Mick Vann is determined to keep the Chronicle relevant in this modern era of Austin food letters. Options are endless if you’re looking for information on where to go and what to eat in town with thousands of avenues for one to walk down as they seek the perfect pho, sublime scratch tortillas or exemplary yom nua.
In the current edition of the entertainment weekly Vann begins his excellent piece with a barbacoa history lesson for the reader. He explains the origin of the term then guides us on a journey through southern, central and northern Mexico explaining the regional variants on the style as he goes.
We’re well versed on the subject but the writer offers valuable insight for the casual eater of the genre.
We love to see Vera’s Backyard Barbecue down in Brownsville Texas getting some acclaim as it’s the finest we’ve ever put in our mouth. We’ve heard that there are a handful of ancient meat houses in the state that are legally allowed to offer true, pit barbacoa but this is the only one we’ve visited. It’s an 8 hour drive from Austin but one we recently made with a song in our heart as we knew what awaited us when we arrived.If you’re fortunate enough to go, do not neglect the salsa as it’s among the top 3 we’ve ever sampled.
Leaving Brownsville, Mick Vann motors back up to Austin where he chimes in on the sad news regarding La Monita’s closure. We spoke with owner Antonio a while back and East Austin’s barbacoa king is indeed plotting a 2012 return, lending veritas to Vann’s reportage.
He then vectors in on Austin’s finest Mexican restaurant; El Taco Rico in the Montopolis neighborhood. Yolanda Cornejo is the best Mexican cook in town and that’s saying plenty. Her barbacoa would sell well in the Rio Grande Valley and that’s about all that needs to be said.
Next Vann hits up two Mexican meat markets: Las Delicias and La Michoacana. We have a storied history with both of these markets through teaching a variety of their workers the finer points of the English language a few years back. Each brand is remarkable with Las Delicias occupying one storefront on William Cannon and La Michoacana’s scattered all over town. We were somewhat surprised to see that La Moreliana did not make the list as they fit the Mexican meat market bill quite ably and offer top flight barbacoa.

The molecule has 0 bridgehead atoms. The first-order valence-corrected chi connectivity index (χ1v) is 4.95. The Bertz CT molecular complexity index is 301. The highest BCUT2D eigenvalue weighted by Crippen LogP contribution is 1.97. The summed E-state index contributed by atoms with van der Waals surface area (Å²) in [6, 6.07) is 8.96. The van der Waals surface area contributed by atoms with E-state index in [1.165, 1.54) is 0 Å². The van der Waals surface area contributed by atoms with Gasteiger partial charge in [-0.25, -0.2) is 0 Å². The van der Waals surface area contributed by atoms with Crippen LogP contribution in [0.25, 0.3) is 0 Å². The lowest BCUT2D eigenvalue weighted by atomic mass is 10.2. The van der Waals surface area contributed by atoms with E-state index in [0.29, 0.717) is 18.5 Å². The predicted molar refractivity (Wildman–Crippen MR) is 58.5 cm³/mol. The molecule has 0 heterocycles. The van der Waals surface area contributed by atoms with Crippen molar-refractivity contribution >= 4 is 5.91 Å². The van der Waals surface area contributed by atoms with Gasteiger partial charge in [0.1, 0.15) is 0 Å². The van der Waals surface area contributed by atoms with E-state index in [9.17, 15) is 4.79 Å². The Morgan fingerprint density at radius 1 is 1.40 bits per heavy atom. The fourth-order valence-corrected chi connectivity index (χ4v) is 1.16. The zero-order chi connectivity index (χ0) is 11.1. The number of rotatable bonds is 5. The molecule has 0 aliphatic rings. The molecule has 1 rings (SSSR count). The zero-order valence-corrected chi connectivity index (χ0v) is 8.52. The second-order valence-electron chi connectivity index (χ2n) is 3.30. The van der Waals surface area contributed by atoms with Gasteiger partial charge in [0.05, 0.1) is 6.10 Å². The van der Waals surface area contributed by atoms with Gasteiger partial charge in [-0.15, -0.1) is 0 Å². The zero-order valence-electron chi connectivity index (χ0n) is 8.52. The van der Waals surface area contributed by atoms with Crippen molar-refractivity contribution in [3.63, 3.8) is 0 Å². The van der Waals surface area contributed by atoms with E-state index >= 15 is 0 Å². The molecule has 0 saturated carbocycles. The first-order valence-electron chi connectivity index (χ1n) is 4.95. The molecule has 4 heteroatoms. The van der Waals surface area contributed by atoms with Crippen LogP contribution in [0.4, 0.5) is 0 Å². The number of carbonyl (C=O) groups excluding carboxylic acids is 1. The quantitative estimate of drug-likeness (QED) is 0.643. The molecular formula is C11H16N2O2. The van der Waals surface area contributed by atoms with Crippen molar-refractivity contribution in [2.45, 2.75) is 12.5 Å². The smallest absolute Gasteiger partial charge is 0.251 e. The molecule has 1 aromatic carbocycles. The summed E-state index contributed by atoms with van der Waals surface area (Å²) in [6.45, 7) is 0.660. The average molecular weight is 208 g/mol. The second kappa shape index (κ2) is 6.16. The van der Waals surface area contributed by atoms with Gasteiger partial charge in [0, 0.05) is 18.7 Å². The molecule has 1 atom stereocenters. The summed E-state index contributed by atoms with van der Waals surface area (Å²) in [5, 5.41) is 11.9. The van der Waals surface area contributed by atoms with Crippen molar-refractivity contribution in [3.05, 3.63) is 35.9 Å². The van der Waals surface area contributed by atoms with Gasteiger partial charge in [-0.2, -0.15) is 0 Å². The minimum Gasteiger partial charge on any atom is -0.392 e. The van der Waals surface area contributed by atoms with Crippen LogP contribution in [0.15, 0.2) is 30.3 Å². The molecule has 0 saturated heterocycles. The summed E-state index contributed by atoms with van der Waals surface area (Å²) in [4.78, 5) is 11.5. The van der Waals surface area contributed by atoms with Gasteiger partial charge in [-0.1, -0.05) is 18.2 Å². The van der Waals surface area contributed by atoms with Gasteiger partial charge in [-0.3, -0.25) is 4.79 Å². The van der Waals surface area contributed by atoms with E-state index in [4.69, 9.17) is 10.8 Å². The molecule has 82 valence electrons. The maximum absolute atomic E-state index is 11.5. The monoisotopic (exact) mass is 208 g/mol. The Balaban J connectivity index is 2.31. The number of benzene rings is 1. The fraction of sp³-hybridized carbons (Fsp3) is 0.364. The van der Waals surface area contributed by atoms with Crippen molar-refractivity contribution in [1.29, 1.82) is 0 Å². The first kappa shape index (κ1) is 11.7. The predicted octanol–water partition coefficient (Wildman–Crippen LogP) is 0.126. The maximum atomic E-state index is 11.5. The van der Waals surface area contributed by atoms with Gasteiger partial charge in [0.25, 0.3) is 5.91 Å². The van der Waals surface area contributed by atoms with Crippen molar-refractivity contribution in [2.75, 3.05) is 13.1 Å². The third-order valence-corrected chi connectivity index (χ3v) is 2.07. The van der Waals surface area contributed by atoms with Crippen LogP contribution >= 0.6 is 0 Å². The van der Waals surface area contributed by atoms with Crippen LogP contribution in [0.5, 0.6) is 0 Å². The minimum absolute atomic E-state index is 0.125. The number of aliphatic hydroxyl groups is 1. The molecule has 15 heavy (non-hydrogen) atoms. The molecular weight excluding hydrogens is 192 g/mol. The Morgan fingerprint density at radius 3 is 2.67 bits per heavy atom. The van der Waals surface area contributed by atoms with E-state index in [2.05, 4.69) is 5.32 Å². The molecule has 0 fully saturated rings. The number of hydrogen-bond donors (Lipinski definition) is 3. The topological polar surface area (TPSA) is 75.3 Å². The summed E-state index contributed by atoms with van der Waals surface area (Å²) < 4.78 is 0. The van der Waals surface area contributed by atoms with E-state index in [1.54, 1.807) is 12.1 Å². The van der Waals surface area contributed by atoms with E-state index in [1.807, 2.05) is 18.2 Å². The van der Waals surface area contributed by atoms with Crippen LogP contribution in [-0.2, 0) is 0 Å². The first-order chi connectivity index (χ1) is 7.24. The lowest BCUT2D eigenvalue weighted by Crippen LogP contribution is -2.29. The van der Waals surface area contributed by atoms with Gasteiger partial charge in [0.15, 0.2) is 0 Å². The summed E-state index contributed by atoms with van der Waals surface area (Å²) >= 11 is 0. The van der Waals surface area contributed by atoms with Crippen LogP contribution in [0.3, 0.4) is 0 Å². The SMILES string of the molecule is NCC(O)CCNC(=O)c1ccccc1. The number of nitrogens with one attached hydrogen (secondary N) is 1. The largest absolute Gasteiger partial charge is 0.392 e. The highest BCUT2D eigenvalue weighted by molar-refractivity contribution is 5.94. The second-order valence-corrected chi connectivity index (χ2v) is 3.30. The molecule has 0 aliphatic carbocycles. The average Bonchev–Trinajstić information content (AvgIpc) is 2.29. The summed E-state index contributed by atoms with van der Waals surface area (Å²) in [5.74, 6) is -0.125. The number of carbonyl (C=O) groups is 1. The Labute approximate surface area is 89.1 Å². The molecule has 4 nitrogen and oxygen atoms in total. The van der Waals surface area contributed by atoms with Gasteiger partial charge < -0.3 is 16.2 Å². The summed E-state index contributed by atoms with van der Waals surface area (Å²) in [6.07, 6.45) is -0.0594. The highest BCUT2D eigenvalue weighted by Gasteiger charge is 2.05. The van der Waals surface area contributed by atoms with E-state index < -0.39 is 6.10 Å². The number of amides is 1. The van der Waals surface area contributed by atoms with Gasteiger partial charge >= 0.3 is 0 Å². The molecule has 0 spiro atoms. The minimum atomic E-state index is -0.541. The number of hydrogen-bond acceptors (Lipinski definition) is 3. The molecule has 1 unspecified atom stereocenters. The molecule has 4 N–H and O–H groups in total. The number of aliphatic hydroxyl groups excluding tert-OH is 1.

We’re long time fans of Mi Ranchito, Mr. Vann’s next entry. While we’re not crazy about their tortillas the barbacoa is good and we agree as to the salsa bar’s general excellence. It’s contracted by a few lexans on the last few visits but is still the best in town.
We remember when El Borrego de Oro opened in Austin a good fifteen years ago on south first street and could not believe how good it was. They’re in a much larger space now and offer a wonderful goat and/or sheep barbacoa. We love their soups. This is one of Austin’s best Mexican soul food restaurants.
Back when we were in the Mexican wrestling promotion business Taqueria Chapala was always there for us as we navigated through the East Austin scene. We haven’t eaten there in some time but do remember the entire menu to be a good one.
Mick Vann finishes his barbacoa tour of Austin with a visit to La Canaria up on Airport Blvd and finds it lacking. We generally stick with the posole and carnitas at this cart and do just fine. Can’t remember the barbacoa which is not a good sign.
We love that there are other journalists out there beating the streets and digging for the under the radar Austin meat houses. We’ve always enjoyed Vann’s work as he’s clearly a dyed in the wool chowhound. Something that’s sorely lacking at the Chronicle as their workers slowly slip into their dotage.
relevant articles and photos
Full Austin barbacoa tour